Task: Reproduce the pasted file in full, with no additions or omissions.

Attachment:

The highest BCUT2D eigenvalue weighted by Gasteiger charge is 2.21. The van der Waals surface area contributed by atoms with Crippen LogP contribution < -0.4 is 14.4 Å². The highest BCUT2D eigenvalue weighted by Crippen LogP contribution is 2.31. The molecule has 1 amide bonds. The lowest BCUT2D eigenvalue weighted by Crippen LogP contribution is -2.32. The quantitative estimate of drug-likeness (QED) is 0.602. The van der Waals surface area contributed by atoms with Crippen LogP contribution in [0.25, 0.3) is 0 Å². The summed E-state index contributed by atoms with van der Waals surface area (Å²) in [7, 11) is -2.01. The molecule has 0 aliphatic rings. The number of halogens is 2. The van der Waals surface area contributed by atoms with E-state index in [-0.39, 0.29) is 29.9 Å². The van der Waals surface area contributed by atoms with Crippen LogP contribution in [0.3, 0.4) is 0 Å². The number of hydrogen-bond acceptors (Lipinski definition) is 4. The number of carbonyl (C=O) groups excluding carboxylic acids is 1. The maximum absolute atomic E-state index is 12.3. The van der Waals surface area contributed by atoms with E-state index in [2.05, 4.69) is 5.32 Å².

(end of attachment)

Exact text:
The highest BCUT2D eigenvalue weighted by Gasteiger charge is 2.21. The van der Waals surface area contributed by atoms with Crippen LogP contribution < -0.4 is 14.4 Å². The highest BCUT2D eigenvalue weighted by Crippen LogP contribution is 2.31. The molecule has 1 amide bonds. The lowest BCUT2D eigenvalue weighted by Crippen LogP contribution is -2.32. The quantitative estimate of drug-likeness (QED) is 0.602. The van der Waals surface area contributed by atoms with Crippen LogP contribution in [0.25, 0.3) is 0 Å². The summed E-state index contributed by atoms with van der Waals surface area (Å²) in [7, 11) is -2.01. The molecule has 0 aliphatic rings. The number of halogens is 2. The van der Waals surface area contributed by atoms with E-state index in [-0.39, 0.29) is 29.9 Å². The van der Waals surface area contributed by atoms with Crippen LogP contribution in [0.3, 0.4) is 0 Å². The number of hydrogen-bond acceptors (Lipinski definition) is 4. The number of carbonyl (C=O) groups excluding carboxylic acids is 1. The maximum absolute atomic E-state index is 12.3. The van der Waals surface area contributed by atoms with E-state index in [2.05, 4.69) is 5.32 Å².